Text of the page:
Second, if you are a parent, check your own beliefs on the meaning of being a "good" parent as a reason for keeping your adult child in the home. For example, in my practice, medicare patients often cite an adult child living at home as a main stressor, since many contribute nothing to the household, take food and utilities, and disrupt the parent's daily living without providing needed medical support. The patient's own beliefs pose the greatest difficulty, thinking that the adult child is incapable of managing alone, for example.
Third, the parent needs to begin early by establishing home cultural expectations. Introduce messages that the child can do it themselves, and minimize their anxiety by emphasizing their efforts and approximations toward success. Let them know that failure is expected but the focus of the praise is that the child continues to try and grow.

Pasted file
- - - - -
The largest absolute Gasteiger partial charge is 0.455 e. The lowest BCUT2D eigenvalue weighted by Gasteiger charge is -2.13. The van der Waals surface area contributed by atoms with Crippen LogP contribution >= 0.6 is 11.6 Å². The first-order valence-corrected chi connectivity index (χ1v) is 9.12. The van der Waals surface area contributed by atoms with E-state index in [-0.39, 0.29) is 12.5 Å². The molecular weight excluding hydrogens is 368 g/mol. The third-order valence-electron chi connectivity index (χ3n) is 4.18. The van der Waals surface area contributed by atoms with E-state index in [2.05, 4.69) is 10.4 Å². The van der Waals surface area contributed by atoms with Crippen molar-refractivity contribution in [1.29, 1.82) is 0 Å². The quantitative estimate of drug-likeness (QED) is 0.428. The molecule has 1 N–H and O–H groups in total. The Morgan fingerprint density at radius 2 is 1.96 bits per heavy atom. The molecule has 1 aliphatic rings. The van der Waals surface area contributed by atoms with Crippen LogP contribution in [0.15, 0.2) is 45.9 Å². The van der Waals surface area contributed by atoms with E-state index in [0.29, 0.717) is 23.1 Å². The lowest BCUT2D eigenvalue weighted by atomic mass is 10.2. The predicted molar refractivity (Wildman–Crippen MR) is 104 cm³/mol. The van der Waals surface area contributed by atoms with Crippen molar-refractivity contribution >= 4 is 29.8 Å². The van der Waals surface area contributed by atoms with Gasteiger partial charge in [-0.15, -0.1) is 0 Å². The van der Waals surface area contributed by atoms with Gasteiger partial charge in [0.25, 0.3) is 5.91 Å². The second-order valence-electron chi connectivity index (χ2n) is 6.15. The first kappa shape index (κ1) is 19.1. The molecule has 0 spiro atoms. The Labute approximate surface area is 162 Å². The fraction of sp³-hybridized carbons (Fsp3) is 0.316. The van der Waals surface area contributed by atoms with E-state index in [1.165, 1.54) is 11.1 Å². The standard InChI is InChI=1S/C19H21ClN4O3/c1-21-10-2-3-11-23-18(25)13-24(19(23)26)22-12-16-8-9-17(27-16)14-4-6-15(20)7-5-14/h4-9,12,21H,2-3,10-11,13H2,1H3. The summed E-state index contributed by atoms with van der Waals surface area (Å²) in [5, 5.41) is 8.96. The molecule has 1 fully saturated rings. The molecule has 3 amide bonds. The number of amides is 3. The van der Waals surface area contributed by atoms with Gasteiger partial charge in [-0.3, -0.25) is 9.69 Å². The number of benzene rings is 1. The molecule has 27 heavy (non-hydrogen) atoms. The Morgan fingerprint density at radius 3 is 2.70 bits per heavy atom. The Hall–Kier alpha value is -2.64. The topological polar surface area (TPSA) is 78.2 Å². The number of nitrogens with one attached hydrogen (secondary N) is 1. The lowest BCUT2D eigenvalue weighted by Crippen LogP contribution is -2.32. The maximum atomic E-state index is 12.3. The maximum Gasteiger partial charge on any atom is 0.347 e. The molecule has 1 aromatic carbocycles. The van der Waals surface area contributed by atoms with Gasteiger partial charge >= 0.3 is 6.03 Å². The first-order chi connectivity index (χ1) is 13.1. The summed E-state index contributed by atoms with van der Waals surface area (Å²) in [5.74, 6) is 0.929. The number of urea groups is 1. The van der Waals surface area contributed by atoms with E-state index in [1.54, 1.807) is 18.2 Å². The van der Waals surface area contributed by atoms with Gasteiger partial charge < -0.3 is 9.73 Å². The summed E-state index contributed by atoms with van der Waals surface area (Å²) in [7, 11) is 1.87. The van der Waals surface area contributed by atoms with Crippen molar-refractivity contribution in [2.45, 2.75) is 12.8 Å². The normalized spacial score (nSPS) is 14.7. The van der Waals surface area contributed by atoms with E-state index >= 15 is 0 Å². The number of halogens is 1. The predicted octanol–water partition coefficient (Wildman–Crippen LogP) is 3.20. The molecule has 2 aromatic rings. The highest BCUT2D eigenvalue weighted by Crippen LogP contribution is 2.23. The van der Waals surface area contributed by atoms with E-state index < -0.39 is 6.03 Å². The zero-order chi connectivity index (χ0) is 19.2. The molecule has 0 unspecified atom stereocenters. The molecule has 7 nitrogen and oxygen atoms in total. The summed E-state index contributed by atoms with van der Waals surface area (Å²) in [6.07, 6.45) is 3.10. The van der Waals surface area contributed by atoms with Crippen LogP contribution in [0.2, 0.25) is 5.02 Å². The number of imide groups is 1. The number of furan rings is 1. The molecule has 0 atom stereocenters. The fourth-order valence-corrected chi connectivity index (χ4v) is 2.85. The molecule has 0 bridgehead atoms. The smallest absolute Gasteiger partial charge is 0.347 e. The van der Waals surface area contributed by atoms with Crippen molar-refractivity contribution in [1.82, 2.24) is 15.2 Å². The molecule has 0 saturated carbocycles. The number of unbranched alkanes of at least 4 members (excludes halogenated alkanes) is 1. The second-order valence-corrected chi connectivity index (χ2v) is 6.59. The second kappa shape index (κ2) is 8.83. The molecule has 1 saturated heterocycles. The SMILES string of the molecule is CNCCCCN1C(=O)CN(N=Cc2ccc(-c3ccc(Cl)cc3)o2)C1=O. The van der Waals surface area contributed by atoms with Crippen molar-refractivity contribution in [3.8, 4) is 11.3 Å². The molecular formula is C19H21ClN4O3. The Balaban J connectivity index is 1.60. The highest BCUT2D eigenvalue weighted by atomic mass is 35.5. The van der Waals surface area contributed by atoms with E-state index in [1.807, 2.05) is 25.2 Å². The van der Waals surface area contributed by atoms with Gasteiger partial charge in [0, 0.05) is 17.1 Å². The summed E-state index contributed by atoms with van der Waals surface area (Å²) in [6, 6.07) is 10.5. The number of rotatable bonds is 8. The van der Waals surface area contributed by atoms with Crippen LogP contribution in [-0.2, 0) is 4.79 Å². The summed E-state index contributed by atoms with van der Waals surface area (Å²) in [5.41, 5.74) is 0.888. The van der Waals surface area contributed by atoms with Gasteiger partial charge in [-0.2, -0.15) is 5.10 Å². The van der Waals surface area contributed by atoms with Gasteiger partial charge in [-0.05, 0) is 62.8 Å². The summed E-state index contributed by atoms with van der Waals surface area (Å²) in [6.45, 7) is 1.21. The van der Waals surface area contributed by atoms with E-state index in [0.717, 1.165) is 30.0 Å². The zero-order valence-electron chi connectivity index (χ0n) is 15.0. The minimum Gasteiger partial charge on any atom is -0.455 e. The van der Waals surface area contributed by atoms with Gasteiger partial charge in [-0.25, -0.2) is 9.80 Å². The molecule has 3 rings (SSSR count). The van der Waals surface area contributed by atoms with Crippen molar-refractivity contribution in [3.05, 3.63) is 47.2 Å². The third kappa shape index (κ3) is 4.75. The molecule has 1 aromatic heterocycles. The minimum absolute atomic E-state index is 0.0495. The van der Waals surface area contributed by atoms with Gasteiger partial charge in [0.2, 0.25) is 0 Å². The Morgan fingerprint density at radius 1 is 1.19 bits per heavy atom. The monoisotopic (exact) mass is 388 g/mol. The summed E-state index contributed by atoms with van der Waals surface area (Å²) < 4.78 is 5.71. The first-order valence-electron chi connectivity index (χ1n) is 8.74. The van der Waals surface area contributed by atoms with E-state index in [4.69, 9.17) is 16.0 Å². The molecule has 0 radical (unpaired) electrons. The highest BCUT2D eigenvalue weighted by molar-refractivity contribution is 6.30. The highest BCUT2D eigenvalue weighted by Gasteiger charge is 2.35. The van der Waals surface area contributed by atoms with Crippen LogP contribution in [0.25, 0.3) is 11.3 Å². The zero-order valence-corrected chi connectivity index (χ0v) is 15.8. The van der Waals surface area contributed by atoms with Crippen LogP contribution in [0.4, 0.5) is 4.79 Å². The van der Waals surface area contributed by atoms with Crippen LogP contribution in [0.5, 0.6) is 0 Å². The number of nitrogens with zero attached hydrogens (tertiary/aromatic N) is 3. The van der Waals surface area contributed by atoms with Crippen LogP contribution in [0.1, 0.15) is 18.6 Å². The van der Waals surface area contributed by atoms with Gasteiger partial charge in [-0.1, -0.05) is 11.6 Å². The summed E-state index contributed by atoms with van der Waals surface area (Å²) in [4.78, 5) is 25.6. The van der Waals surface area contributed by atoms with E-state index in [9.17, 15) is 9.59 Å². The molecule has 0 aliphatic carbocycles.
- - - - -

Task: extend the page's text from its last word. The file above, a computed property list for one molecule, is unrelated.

Last, but not least, if there is a problem with an adult child still living in the home and not contributing, then do what the Rotondos did with their son. Establish written parameters and expectations. Review them with the adult child and have everyone sign. The written "contract" should have included the consequences for not meeting the expectations, and the need to leave, nevertheless, within a PRE-ESTABLISHED time frame. Remember parents: this is your home, and you brought the child into the world but there needs to be a time when the child develops a healthy identity and sense of self. You are no longer required to fully support him/her. Keep in mind that there can be a difference in expectation between a human parent and a Barnacle Goose when establishing independence in their offspring.